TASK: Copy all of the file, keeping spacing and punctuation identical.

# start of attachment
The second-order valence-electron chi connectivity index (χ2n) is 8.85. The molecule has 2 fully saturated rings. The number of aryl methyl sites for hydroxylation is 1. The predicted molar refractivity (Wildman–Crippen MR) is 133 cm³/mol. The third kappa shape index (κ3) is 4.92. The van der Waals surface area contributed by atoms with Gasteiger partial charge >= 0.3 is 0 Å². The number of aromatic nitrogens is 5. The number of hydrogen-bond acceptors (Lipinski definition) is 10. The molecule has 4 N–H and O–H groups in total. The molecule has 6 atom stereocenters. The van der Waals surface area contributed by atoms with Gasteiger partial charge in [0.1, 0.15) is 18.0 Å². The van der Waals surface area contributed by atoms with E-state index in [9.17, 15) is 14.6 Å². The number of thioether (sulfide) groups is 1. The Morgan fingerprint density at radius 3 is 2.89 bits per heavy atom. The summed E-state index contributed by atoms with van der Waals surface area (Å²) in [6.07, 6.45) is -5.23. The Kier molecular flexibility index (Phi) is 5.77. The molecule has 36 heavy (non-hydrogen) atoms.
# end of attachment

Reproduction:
The second-order valence-electron chi connectivity index (χ2n) is 8.85. The molecule has 2 fully saturated rings. The number of aryl methyl sites for hydroxylation is 1. The predicted molar refractivity (Wildman–Crippen MR) is 133 cm³/mol. The third kappa shape index (κ3) is 4.92. The van der Waals surface area contributed by atoms with Gasteiger partial charge >= 0.3 is 0 Å². The number of aromatic nitrogens is 5. The number of hydrogen-bond acceptors (Lipinski definition) is 10. The molecule has 4 N–H and O–H groups in total. The molecule has 6 atom stereocenters. The van der Waals surface area contributed by atoms with Gasteiger partial charge in [0.1, 0.15) is 18.0 Å². The van der Waals surface area contributed by atoms with E-state index in [9.17, 15) is 14.6 Å². The number of thioether (sulfide) groups is 1. The Morgan fingerprint density at radius 3 is 2.89 bits per heavy atom. The summed E-state index contributed by atoms with van der Waals surface area (Å²) in [6.07, 6.45) is -5.23. The Kier molecular flexibility index (Phi) is 5.77. The molecule has 36 heavy (non-hydrogen) atoms.